The California coastline is inundated everyday with a chemical soup of toxins washed down storm-drains from lawns, driveways, freeways and farmland.
The resulting drainage can be a toxic brew of trash, oil, rubber, brake dust and microscopic bits of metal. Solvents, fertilizers & pesticides, along with human and animal waste are often swept into the mix.
Can the tide be turned on the contamination of our waterways... can one man help raise public awareness and curb this poisonous runoff before it's too late?
From California Progress Report (Dan Bacher is an editor of The Fish Sniffer, described as "The #1 Newspaper in the World Dedicated Entirely to Fishermen.")
California has a “green” reputation throughout the country, but this reputation is largely undeserved when one considers the fact that the number of California rivers, lakes and coastal waters showing toxicity has increased dramatically since 2006, as exposed in a list of polluted waterways released today.
The alarming list, submitted by the state of California to the U.S. Environmental Protection Agency and finalized by the agency on October 11, reveals that more of California’s waterways are impaired than previously known.
Increased water monitoring data shows the number of rivers, streams and lakes in California exhibiting overall toxicity have increased 170 percent from 2006 to 2010, according to Nahal Mogharabi, spokesman for the California EPA, in a news release.
“California has some of the most magnificent rivers, lakes and coastal waters in the country,” according to Mogharabi.
“However, of its 3.0 million acres of lakes, bays, wetlands and estuaries, 1.6 million acres are not meeting water quality goals, and 1.4 million acres still need a pollution clean-up plan, known as a Total Maximum Daily Load (TMDL).”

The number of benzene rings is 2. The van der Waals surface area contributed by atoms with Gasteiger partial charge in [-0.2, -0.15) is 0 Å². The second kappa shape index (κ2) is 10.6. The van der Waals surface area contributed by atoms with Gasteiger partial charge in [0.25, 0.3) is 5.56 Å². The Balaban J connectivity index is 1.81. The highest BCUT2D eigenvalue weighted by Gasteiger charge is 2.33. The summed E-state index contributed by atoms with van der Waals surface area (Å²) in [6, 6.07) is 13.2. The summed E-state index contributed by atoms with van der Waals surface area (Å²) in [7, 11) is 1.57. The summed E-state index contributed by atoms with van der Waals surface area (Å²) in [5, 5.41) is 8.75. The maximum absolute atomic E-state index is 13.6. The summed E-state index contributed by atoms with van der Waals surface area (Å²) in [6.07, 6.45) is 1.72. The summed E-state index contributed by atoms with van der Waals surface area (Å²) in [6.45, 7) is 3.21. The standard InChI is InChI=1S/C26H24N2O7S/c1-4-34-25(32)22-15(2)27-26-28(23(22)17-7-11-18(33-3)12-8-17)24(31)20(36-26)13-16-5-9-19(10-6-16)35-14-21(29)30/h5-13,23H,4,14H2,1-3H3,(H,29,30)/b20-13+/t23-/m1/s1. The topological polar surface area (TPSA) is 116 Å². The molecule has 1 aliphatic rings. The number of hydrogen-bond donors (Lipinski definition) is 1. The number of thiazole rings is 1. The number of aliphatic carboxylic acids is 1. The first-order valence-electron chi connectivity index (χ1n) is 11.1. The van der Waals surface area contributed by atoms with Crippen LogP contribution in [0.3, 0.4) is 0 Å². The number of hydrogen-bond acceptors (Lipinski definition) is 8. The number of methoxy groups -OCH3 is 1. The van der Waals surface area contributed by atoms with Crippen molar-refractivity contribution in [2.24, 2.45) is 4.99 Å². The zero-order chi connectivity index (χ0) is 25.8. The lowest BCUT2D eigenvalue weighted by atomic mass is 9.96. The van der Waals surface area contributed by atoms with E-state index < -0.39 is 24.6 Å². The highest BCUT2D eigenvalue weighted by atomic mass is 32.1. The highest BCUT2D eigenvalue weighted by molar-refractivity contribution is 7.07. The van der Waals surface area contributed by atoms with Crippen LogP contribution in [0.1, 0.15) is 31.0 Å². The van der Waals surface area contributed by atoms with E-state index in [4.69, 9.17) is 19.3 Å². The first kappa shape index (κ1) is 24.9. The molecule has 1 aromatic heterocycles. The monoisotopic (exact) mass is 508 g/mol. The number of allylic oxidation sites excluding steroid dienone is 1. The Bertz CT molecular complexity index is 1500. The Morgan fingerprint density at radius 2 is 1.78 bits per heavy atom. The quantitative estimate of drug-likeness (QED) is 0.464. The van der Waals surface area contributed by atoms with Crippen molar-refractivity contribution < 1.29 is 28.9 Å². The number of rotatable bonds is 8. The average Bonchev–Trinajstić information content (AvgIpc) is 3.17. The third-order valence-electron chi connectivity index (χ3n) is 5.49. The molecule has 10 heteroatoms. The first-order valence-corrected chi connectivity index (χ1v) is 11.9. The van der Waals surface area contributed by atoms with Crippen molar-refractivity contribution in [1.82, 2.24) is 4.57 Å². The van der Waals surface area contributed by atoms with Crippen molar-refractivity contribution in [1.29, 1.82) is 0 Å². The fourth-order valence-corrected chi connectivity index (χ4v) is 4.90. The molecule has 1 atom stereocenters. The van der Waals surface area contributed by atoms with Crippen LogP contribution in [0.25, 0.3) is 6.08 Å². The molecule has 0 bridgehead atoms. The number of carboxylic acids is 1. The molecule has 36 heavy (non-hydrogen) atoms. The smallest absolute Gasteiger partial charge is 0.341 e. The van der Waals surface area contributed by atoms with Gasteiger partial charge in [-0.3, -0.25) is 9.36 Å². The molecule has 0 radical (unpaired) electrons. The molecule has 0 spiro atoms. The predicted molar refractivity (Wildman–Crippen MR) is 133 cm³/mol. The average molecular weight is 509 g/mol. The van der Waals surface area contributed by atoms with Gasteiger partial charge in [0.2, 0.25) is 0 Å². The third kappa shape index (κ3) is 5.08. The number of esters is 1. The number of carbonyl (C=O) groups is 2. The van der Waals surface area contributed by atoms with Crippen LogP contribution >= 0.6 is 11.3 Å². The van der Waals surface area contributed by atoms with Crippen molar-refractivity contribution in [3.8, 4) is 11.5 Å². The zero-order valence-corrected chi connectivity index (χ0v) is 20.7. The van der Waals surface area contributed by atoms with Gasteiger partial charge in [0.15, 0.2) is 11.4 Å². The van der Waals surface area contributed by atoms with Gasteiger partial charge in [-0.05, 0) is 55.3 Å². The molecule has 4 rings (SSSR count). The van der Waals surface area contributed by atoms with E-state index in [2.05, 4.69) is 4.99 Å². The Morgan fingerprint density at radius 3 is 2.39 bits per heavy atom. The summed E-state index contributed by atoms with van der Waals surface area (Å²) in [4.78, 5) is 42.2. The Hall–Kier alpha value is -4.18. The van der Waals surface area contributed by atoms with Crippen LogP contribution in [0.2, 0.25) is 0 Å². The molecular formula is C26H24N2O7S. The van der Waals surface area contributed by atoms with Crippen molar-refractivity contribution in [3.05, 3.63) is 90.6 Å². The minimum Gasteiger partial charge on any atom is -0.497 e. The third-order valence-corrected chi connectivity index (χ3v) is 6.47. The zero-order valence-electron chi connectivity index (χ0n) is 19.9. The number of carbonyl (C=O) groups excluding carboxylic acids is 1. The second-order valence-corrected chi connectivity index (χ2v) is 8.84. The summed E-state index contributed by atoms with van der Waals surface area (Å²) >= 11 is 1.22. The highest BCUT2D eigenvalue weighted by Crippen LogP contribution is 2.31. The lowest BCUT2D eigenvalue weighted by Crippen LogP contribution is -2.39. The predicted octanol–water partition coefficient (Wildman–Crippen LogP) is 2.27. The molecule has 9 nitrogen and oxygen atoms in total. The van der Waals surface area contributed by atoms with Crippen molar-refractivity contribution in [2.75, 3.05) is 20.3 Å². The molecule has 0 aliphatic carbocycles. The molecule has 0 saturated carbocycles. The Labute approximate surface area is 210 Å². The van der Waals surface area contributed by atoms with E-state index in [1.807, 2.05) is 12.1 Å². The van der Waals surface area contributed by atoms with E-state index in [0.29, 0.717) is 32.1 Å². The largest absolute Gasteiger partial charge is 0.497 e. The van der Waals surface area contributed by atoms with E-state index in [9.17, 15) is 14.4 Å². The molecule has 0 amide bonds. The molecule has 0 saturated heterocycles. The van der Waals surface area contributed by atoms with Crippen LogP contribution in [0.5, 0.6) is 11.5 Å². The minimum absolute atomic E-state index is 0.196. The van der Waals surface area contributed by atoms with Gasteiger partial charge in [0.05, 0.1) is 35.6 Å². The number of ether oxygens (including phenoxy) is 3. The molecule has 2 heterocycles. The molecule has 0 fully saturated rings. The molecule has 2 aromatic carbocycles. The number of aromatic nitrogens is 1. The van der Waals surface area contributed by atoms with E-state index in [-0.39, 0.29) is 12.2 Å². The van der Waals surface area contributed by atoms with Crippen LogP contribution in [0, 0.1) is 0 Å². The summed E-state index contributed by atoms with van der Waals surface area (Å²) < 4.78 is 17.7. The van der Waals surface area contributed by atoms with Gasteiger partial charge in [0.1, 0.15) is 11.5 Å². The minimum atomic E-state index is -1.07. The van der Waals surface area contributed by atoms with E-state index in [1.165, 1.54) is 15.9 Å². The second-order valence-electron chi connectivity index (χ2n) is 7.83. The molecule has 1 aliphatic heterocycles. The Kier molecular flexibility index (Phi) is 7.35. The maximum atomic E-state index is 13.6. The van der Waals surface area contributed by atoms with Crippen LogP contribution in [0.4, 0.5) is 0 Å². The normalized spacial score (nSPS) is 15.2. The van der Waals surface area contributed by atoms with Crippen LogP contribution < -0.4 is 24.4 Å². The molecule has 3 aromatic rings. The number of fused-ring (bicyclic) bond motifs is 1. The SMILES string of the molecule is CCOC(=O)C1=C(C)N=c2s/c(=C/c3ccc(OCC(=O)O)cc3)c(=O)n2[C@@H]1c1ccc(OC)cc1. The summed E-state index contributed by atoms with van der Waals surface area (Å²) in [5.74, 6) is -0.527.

Of the 215,000 miles of shoreline, streams and rivers, 30,000 miles are not meeting water quality goals, and 20,000 miles still need a TMDL.
The most common contaminants in these waterways are pesticides and bacteria, followed by metals and nutrients.
The report was released at a time when the state proceeds forward with the controversial Marine Life Protection Act (MLPA) Initiative to create so-called “marine protected areas” off the California coast.
These “marine protected areas,” in a clear example of corporate greenwashing, fail to protect coastal waters from pollution, oil spills and drilling, corporate aquaculture, military testing, wave and wind energy projects and all other human impacts upon the ocean other than fishing and gathering.
The report also follows on the heels of a June decision by the Central Valley Regional Water Quality Board to continue granting agribusiness “permits to pollute” Sacramento and San Joaquin Valley waterways in a controversial agricultural waiver program.
“Clean water is vital to California’s public health, economy, recreation and wildlife,” said Jared Blumenfeld, EPA’s Regional Administrator for the Pacific Southwest.
“California has done an excellent job of increasing the amount of water monitored. Unfortunately, much of the new data points in the wrong direction.
This list of impaired waters is a wake-up call to continue the critical local and statewide work needed to heal California’s damaged waters.“
The Clean Water Act requires states to monitor and assess their waterways and submit a list of impaired waters to EPA for review, according to Mogharabi.
The 2010 list is based on more comprehensive monitoring as well as new assessment tools that allow the state to evaluate larger quantities of data.
The data showed several important trends including:
- Many more beaches, both inland and coastal, are on the 2010 list because bacteria reached unsafe levels for swimming.This increase is largely driven by a more extensive review of data collected by counties.
- Better reporting of trash in waters has led to an increase in trash impairments by 76% from 2006 to 2010. California’s statewide Trash Policy is under development and will address trash impacts to both local wildlife and reduce California’s contribution to the Great Pacific Garbage Patch.
- The numbers of listings showing pollutants in fish are at levels too high for safe human consumption has increased 24% from 2006 to 2010, with the greatest increases seen in mercury. Rather than signaling an increase in fish contamination, this trend is due to California’s recent statewide sport fish monitoring effort. Additionally, some pollutants such as DDT are no longer manufactured and are slowly decreasing in concentration over time.